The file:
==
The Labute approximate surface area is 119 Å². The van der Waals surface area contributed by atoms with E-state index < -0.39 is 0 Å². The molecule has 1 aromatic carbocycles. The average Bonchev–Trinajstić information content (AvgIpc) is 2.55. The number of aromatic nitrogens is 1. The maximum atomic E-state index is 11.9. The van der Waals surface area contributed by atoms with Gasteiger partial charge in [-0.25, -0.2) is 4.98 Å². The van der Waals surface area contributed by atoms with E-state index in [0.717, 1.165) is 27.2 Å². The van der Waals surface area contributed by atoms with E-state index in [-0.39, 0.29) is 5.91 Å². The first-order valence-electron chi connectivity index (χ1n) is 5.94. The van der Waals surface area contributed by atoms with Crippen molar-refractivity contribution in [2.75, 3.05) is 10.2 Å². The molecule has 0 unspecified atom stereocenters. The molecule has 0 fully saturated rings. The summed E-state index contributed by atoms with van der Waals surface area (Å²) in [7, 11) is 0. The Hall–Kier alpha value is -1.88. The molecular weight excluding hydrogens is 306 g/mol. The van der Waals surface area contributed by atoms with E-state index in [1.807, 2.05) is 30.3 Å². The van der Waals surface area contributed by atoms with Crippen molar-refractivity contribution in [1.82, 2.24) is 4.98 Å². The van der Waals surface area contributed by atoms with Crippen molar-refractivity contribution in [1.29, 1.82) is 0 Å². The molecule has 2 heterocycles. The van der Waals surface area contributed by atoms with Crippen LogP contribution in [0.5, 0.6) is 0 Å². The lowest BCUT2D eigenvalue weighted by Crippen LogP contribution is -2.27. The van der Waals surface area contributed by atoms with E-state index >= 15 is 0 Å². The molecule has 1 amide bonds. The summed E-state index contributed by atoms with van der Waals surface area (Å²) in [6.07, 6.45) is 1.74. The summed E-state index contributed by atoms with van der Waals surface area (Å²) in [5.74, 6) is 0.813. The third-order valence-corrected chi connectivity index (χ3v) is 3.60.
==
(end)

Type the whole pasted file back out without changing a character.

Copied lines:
The Labute approximate surface area is 119 Å². The van der Waals surface area contributed by atoms with E-state index < -0.39 is 0 Å². The molecule has 1 aromatic carbocycles. The average Bonchev–Trinajstić information content (AvgIpc) is 2.55. The number of aromatic nitrogens is 1. The maximum atomic E-state index is 11.9. The van der Waals surface area contributed by atoms with Gasteiger partial charge in [-0.25, -0.2) is 4.98 Å². The van der Waals surface area contributed by atoms with E-state index in [0.717, 1.165) is 27.2 Å². The van der Waals surface area contributed by atoms with E-state index in [-0.39, 0.29) is 5.91 Å². The first-order valence-electron chi connectivity index (χ1n) is 5.94. The van der Waals surface area contributed by atoms with Crippen molar-refractivity contribution in [2.75, 3.05) is 10.2 Å². The molecule has 0 unspecified atom stereocenters. The molecule has 0 fully saturated rings. The summed E-state index contributed by atoms with van der Waals surface area (Å²) in [7, 11) is 0. The Hall–Kier alpha value is -1.88. The molecular weight excluding hydrogens is 306 g/mol. The van der Waals surface area contributed by atoms with E-state index in [1.807, 2.05) is 30.3 Å². The van der Waals surface area contributed by atoms with Crippen molar-refractivity contribution in [1.82, 2.24) is 4.98 Å². The van der Waals surface area contributed by atoms with Crippen molar-refractivity contribution in [1.29, 1.82) is 0 Å². The molecule has 2 heterocycles. The van der Waals surface area contributed by atoms with Crippen LogP contribution in [0.5, 0.6) is 0 Å². The lowest BCUT2D eigenvalue weighted by Crippen LogP contribution is -2.27. The van der Waals surface area contributed by atoms with E-state index >= 15 is 0 Å². The molecule has 1 amide bonds. The summed E-state index contributed by atoms with van der Waals surface area (Å²) in [6.07, 6.45) is 1.74. The summed E-state index contributed by atoms with van der Waals surface area (Å²) in [5.74, 6) is 0.813. The third-order valence-corrected chi connectivity index (χ3v) is 3.60.